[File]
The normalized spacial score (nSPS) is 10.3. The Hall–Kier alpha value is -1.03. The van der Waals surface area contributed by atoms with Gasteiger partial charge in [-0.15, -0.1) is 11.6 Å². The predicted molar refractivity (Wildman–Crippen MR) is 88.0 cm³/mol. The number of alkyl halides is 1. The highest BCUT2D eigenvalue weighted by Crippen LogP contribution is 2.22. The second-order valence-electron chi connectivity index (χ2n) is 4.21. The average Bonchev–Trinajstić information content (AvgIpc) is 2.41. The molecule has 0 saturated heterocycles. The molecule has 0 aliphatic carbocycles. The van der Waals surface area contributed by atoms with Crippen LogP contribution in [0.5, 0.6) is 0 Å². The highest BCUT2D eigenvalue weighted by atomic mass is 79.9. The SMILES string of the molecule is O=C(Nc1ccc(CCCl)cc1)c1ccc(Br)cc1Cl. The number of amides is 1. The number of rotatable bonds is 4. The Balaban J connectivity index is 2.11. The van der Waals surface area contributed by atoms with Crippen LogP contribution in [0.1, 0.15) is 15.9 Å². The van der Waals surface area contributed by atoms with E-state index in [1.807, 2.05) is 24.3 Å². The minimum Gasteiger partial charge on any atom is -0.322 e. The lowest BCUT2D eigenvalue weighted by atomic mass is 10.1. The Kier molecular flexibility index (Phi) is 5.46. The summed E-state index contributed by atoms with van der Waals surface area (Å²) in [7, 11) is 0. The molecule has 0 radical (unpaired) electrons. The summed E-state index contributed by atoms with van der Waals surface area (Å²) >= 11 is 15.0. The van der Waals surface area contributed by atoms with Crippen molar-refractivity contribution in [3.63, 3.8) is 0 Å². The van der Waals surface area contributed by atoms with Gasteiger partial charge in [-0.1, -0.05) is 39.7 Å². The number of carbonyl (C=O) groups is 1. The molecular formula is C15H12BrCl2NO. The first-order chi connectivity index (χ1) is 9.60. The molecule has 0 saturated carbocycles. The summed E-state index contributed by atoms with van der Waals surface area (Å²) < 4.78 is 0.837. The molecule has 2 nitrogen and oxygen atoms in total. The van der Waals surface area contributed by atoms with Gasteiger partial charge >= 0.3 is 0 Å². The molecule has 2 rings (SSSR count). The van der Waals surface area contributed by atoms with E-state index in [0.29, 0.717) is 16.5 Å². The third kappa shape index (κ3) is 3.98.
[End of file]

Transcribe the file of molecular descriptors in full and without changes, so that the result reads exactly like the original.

The normalized spacial score (nSPS) is 10.3. The Hall–Kier alpha value is -1.03. The van der Waals surface area contributed by atoms with Gasteiger partial charge in [-0.15, -0.1) is 11.6 Å². The predicted molar refractivity (Wildman–Crippen MR) is 88.0 cm³/mol. The number of alkyl halides is 1. The highest BCUT2D eigenvalue weighted by Crippen LogP contribution is 2.22. The second-order valence-electron chi connectivity index (χ2n) is 4.21. The average Bonchev–Trinajstić information content (AvgIpc) is 2.41. The molecule has 0 saturated heterocycles. The molecule has 0 aliphatic carbocycles. The van der Waals surface area contributed by atoms with Crippen LogP contribution in [0.5, 0.6) is 0 Å². The highest BCUT2D eigenvalue weighted by atomic mass is 79.9. The SMILES string of the molecule is O=C(Nc1ccc(CCCl)cc1)c1ccc(Br)cc1Cl. The number of amides is 1. The number of rotatable bonds is 4. The Balaban J connectivity index is 2.11. The van der Waals surface area contributed by atoms with Crippen LogP contribution in [0.1, 0.15) is 15.9 Å². The van der Waals surface area contributed by atoms with E-state index in [1.807, 2.05) is 24.3 Å². The minimum Gasteiger partial charge on any atom is -0.322 e. The lowest BCUT2D eigenvalue weighted by atomic mass is 10.1. The Kier molecular flexibility index (Phi) is 5.46. The summed E-state index contributed by atoms with van der Waals surface area (Å²) in [7, 11) is 0. The molecule has 0 radical (unpaired) electrons. The summed E-state index contributed by atoms with van der Waals surface area (Å²) >= 11 is 15.0. The van der Waals surface area contributed by atoms with Crippen molar-refractivity contribution in [3.63, 3.8) is 0 Å². The van der Waals surface area contributed by atoms with Gasteiger partial charge in [-0.1, -0.05) is 39.7 Å². The number of carbonyl (C=O) groups is 1. The molecular formula is C15H12BrCl2NO. The first-order chi connectivity index (χ1) is 9.60. The molecule has 0 saturated carbocycles. The summed E-state index contributed by atoms with van der Waals surface area (Å²) < 4.78 is 0.837. The molecule has 2 nitrogen and oxygen atoms in total. The van der Waals surface area contributed by atoms with Gasteiger partial charge >= 0.3 is 0 Å². The molecule has 2 rings (SSSR count). The van der Waals surface area contributed by atoms with E-state index in [0.29, 0.717) is 16.5 Å². The third kappa shape index (κ3) is 3.98.